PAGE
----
Sprint Needs An Exit Strategy

| About: Sprint Corporation (S)
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I have taken a lot of stick here (and rightly so) for my negative calls on Sprint (NYSE:S).

In February I said it was circling the drain. In April I asked whether it would survive. And it's now trading at twice the level it was at on those two occasions.

But if you bought when I said sell before, now may be a good time to take some profits. Because the updrafts on the stock are weak, and the road ahead is expensive.

Sprint's 2012 has been boosted by the iPhone and prepaid. It bought Virgin Mobile, its most successful re-seller of services, in 2009 for $483 million and that deal is paying off.

CEO Dan Hesse tried to double-down on that strategy earlier this year with a bid for MetroPCS, but his board shot him down.

Here is why:

  • This is the low end of the market, so margins aren't fat and churn will always be high.
  • The iPhone success can be a double-edged sword as the company must book costs before it can generate revenue. It's now on the good side of that trade but another iPhone is due out soon.
  • The success of Virgin as a brand requires advertising a different brand and, thus, leaves little on the table for Sprint's own branding efforts.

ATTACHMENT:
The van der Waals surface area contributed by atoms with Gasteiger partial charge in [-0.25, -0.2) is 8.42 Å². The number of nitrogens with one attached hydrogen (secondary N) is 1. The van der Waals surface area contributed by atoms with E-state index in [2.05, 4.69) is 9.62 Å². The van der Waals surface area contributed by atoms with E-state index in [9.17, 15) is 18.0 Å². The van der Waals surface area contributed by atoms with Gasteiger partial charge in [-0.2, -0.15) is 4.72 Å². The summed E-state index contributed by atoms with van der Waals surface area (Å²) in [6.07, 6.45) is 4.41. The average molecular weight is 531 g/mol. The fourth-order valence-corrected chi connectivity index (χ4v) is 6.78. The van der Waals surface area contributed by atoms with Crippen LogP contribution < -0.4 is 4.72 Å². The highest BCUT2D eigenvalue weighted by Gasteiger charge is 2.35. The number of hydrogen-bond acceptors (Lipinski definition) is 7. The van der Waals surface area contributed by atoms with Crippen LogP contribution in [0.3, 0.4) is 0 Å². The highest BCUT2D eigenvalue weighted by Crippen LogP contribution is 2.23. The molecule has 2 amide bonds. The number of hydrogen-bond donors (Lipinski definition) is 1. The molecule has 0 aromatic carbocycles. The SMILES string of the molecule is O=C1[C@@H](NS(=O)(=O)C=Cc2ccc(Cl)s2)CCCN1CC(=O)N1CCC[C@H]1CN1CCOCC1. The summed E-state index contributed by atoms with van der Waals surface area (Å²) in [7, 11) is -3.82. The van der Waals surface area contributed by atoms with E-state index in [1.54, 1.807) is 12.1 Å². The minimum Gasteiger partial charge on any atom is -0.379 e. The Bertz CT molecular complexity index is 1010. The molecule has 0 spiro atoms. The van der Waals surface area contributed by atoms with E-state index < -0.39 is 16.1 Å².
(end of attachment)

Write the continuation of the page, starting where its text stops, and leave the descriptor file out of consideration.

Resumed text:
This last is the point made by long-time analyst Jeff Kagan, who notes that Sprint has never done an effective or consistent job in advertising and public relations, hiding its own brand behind subsidiaries like Nextel and Virgin, gaining little long-term equity with customers.

Kagan also points out a larger problem for Sprint. That is, its network technology is behind-the-curve. It will take a lot of money to upgrade from 3G to 4G LTE. It's now spending that money, but the network upgrade won't be done until the end of next year. Meanwhile it's left with market crumbs and big bills.

So why hasn't the stock fallen out of bed again? Probably because of persistent takeover rumors, like those spread here by Jonathan Yates at SmallCapNetwork. Apple (NASDAQ:AAPL) may buy them. Samsung may buy them. (He doesn't say it, but Google (NASDAQ:GOOG) may buy them?

Truth is, no one is likely to buy them. As I've said before, wireless is a capital sink. There is a negative return on invested capital because gear becomes obsolete before it can be written-off through cash for services. This fact has not changed in 10 years and it's not going to change.

Sprint needs an exit strategy, and so do its investors. You had a good laugh at my expense but the fun is about to be over.

Disclosure: I am long AAPL, GOOG.